Fats have a bad reputation. They were initially considered to be the main culprit behind the rise of type-2 diabetes and obesity, before it was discovered that sugar is responsible for that. If you’re someone who’s dabbled in diets before then you know that for the longest time, fats were a no-no. It’s only in the past couple of years that the image of this essential macronutrient has swayed towards the positive.

To put it clearly, fats are an essential part of a balanced diet. Removing that food group from your daily intake can lead to several chronic disorders. Your body needs a certain amount of fat for it to function properly – most biological processes take place because of the energy derived from fat. In this article, TABIIB helps you understand why fats are so important, and what a lack of them can do to your body.

Why do we need to have fats in our diet?

Fats play an important role in many biological processes in our body. The few essentials that fat helps in are:

  • Helping absorb vitamins
    Vitamins A & K are fat soluble meaning they can only be synthesized in the body if consumed with fat. A lack of fat can also lead to a deficiency in these vitamins which can cause a lot of health conditions.
  • Supports brain health
    Omega-3 fatty acids help maintain the health of your brain and cell membranes. These fatty acids aren’t made in your body; you can only get them from your diet.
  • Acts as an energy source
    Each gram of fat you consume provides you with about 9 calories of energy. This energy is stored for all cellular processes as well as any physical activities that your body goes through.

What are the different types of fats?

Dietary fats are divided into 4 main categories, broadly. These are:

  • Trans fats
    Trans fats are the worst kind, admittedly. Hydrogenated oils, used to improve the shelf life and taste of certain foods, contain high amounts of trans fats. A lot of processed foods, baked goods, and margarine use trans fats. Consuming them in large quantities increases your risk of stroke, cancer, and diabetes.
  • Saturated fats
    Saturated fats are found mostly in animal products such as meat, eggs, and dairy products.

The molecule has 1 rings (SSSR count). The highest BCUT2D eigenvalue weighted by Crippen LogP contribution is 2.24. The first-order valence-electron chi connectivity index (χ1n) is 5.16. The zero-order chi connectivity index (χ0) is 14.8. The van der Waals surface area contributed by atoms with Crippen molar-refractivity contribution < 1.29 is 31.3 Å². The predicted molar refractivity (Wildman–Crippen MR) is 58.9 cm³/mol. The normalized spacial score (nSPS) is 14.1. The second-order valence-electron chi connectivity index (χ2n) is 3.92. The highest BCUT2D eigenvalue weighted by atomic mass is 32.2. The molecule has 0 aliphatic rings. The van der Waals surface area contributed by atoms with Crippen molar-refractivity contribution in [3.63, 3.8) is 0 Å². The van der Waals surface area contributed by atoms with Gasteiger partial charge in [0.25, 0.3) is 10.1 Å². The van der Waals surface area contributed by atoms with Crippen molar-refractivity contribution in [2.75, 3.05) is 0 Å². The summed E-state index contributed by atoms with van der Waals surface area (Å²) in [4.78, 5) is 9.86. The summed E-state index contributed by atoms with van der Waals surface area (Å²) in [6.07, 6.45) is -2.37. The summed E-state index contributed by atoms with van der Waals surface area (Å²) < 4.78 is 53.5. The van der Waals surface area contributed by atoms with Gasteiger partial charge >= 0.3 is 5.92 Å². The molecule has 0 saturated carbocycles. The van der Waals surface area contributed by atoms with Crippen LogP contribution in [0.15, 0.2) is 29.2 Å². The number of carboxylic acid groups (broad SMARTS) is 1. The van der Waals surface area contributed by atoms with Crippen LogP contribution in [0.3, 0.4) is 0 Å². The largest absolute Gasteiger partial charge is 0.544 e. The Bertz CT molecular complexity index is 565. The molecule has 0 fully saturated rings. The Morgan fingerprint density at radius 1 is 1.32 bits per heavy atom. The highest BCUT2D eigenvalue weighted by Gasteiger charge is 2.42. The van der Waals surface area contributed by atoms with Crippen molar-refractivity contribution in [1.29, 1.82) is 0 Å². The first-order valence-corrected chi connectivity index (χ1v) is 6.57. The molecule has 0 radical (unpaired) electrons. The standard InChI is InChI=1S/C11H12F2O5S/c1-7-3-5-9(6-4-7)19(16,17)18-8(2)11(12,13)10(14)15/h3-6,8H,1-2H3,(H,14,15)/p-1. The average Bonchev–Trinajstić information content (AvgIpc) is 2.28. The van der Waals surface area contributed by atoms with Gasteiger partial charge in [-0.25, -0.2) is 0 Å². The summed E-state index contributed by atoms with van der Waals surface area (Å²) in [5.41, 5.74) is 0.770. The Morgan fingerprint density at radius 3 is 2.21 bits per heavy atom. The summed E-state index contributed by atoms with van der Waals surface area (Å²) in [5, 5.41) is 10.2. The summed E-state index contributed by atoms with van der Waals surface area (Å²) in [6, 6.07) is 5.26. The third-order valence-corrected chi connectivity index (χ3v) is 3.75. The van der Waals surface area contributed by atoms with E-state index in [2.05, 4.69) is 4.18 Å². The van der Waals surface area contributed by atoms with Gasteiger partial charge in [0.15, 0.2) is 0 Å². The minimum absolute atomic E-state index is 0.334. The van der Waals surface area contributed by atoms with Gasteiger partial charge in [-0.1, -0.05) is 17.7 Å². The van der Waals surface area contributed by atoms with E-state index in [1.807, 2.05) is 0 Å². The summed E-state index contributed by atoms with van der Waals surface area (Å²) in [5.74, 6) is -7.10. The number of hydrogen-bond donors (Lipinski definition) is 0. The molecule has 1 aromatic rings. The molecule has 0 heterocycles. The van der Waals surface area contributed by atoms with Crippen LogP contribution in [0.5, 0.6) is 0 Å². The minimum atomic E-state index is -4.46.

• Monounsaturated fats
    Monounsaturated fats can help reduce the cholesterol in your blood which further lowers your risk of heart disease. These fats are found in plant based oils, nuts, and avocados.
  • Polyunsaturated fats
    Your body doesn’t naturally synthesize polyunsaturated fats – which is why it’s important to include them in your diet. Fish, oysters, and walnuts are a good source of polyunsaturated fats.

4 signs that show you’re not eating enough fat

Healthy fats are essential for our bodies to build and maintain biological processes, absorb and transport vitamins, and repair cell membranes. A lack of these fats can result in these processes being impaired. Let’s take a look at 4 major signs that show you’re not getting enough fat in your diet.

  1. Vitamin Deficiencies
    Vitamins are fat soluble; the body needs fats to fully synthesize them. Not getting enough of these essential nutrients can lead to serious health conditions including night blindness, dryness of hair and skin, easy bruising, and muscle pain.
  2. Inflammation
    Fat is a critical component of cell structure. It also helps your skin maintain its moisture barrier. Research shows that a lack of dietary fat can lead to skin inflammatory conditions such as dermatitis and skin rashes.
  3. Lowered Immune Response
    If you feel like you’re getting sick frequently, then it could be a sign to switch up your diet to include more fats. Your body needs dietary fat for an energy source which is vital for stimulating the activity of immune cells. Healthy fats are also important for the growth of immune cells.
  4. Constant Fatigue
    Your body is a machine – it needs fuel on all cylinders to function effectively. A lack of dietary fats can pose an obstacle to this functioning. Low intake of fat usually leads to low intake of calories, in general. The end result is feelings of sluggishness and fatigue.

A balanced diet is critical for optimal health. If you’re unsure on how to go about adding more fats to your diet, consult a professional for help. You can book an appointment with dietitians and nutritionists on TABIIB.

I am a writer, covering the sprawling expanse of healthcare, among many other things that I love writing on. I write on healthcare because I want to do my part in informing people about the health industry, When I am not blogging about research and medicine, I enjoy reading, playing squash and backpacking around the world.